When traveling, I always find it best to eat where the locals eat and drink where the locals drink. Sure the touristy places might be more accessible, cleaner and have staff more likely to speak your language, but the touristy places also offer a watered down version of local cuisine. On a recent trip to Vietnam, I experienced an ultimate local institution serving drinks by the same name – Bia Hoi.
“Bia Hoi” roughly translates to “fresh beer,” and it describes a locally-brewed, preservative-free beer served in small bars and at street corners. Since it’s preservative-free, the beer is brewed daily and delivered in kegs to local businesses. It’s very cheap, often served for about 20 American cents. Most Bia Hoi joints also serve inexpensive street food to accompany the beer. My first foray into the cuisine included something that, if I had to guess, was probably crispy pork fat rolled into a tube, served with a type of chili paste for dipping. Delicious? Not entirely, but it was more than palatable and it sure was cheap.
Bia Hoi establishments typically consist of a tiny indoor space, more for storage and food preparation than for patrons. The seating is almost entirely outside, but rather than chairs and tables, small plastic stools are strewn about and used for both sitting on and placing beers and food. The little stools are packed tightly together, meaning that Bia Hoi customers will be rubbing shoulders all night. The cramped atmosphere begets conversation, as patrons can’t help but spill into each other’s discussions.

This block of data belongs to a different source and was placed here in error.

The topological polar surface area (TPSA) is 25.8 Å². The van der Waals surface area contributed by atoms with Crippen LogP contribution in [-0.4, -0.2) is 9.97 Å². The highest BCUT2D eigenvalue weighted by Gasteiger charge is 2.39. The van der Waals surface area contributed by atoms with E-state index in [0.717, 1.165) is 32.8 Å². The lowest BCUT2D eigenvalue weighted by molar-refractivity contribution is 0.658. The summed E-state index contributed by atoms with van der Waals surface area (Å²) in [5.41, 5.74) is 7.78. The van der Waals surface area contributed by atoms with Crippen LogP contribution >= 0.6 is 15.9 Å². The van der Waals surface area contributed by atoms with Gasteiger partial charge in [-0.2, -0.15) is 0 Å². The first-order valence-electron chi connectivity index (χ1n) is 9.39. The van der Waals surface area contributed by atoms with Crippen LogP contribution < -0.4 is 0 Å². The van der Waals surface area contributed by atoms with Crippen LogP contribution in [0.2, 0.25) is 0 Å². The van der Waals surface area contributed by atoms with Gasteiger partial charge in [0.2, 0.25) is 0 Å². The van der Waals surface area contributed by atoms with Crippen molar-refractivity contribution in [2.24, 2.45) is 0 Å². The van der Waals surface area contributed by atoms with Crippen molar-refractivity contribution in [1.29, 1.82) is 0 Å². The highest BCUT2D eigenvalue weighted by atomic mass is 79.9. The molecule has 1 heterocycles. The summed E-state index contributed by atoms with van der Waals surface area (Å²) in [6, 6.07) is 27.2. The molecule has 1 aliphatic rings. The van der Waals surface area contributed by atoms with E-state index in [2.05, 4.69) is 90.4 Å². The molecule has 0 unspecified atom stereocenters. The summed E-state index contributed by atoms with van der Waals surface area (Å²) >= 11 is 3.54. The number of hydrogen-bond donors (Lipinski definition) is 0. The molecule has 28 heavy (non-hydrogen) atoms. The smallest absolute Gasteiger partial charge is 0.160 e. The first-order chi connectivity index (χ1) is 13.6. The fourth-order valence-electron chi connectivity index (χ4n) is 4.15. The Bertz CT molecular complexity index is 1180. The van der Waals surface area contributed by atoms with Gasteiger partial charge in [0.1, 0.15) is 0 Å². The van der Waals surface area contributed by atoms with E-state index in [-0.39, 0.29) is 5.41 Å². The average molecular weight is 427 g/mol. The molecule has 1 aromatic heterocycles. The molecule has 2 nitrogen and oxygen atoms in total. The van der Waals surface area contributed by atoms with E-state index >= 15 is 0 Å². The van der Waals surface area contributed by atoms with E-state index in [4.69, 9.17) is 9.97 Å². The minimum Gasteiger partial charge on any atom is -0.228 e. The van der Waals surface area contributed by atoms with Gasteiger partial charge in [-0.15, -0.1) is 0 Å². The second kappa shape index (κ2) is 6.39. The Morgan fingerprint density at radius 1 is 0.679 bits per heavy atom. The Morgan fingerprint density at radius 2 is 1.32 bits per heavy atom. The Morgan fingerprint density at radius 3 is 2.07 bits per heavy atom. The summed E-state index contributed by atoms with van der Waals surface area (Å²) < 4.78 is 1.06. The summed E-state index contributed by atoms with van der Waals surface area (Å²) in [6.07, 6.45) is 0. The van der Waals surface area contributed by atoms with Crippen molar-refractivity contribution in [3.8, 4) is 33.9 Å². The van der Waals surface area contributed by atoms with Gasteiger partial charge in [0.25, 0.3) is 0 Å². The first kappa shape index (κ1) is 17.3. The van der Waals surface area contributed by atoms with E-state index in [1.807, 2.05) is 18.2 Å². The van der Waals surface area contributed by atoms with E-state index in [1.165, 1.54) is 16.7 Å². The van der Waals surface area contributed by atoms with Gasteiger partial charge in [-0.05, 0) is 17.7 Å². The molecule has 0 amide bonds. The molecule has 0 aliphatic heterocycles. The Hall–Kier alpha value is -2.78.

Vietnam has tons of good food and drinks, ranging from upscale restaurants to traditional family-owned eateries, but for a truly authentic experience, sit down in the cozy confines of a Bia Hoi. The beer’s barely cold and the food’s curious at best, but for a cheap and genuine evening surrounded by Vietnamese locals, nothing beats the Bia Hoi.